There is one field where the Europeans (almost all of them, the French, the Germans, The Italians, the English) do substantially better than us, despite this lifestyle. And that is academics. How do they do it?

Monday, December 1, 2008


The world suddenly seems such a different place since my last post. How much difference does a week make?

The title of this post came about in a conversation recently amongst some friends and colleagues. It refers to two events. One of these was the terrorist attack on three very public places in Mumbai of which there has been saturation coverage in the media. Hundreds have again died, just months after similar though not quite the same kind of attack in Delhi, Jaipur and other places. For a few days there is enhanced security, talk of setting up an FBI like organisation, improving intelligence. Then it's all forgotten and we are back where we started, till the next attack.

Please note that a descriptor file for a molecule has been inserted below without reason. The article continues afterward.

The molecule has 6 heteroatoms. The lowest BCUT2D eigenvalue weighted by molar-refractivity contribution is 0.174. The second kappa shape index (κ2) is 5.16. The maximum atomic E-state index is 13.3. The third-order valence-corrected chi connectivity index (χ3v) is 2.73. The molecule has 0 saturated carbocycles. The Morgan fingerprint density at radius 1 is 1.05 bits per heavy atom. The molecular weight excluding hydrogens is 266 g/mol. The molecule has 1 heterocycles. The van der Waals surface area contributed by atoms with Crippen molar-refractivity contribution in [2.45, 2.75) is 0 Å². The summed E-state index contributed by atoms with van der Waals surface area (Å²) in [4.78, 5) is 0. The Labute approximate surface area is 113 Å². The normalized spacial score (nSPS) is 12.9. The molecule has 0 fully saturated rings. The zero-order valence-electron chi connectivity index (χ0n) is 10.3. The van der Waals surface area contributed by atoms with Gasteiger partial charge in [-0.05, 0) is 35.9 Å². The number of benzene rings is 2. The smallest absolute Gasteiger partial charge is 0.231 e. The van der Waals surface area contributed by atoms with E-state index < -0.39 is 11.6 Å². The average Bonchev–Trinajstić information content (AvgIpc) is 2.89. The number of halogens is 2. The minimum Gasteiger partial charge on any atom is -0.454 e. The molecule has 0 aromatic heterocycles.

The second event got little or no coverage in the press (except a bit in the local newspapers) and that was Cyclone 'Nisha' hitting Chennai. Coincidentally the two events spanned the same few days. Some of us in so called 'low-lying areas' had to leave our houses and apartment buildings and take shelter with friends, relatives and colleagues to avoid being marooned in a sea of water. Every year there is flooding and large parts of the city resemble a lake with bits of buildings sticking out from under the water. Every year the Corporation claims it has redone the storm water drains and things will be better - and they remain the same. Of course this year was particularly bad, as bad as 2005, the intervening years have been somewhat less destructive. And so it goes - people crib, complain and then finally, with no other option, grit their teeth and bear it. The total number of people who died in the coastal areas of Tamil Nadu due to this cyclone is in the same ball park as the Mumbai attack.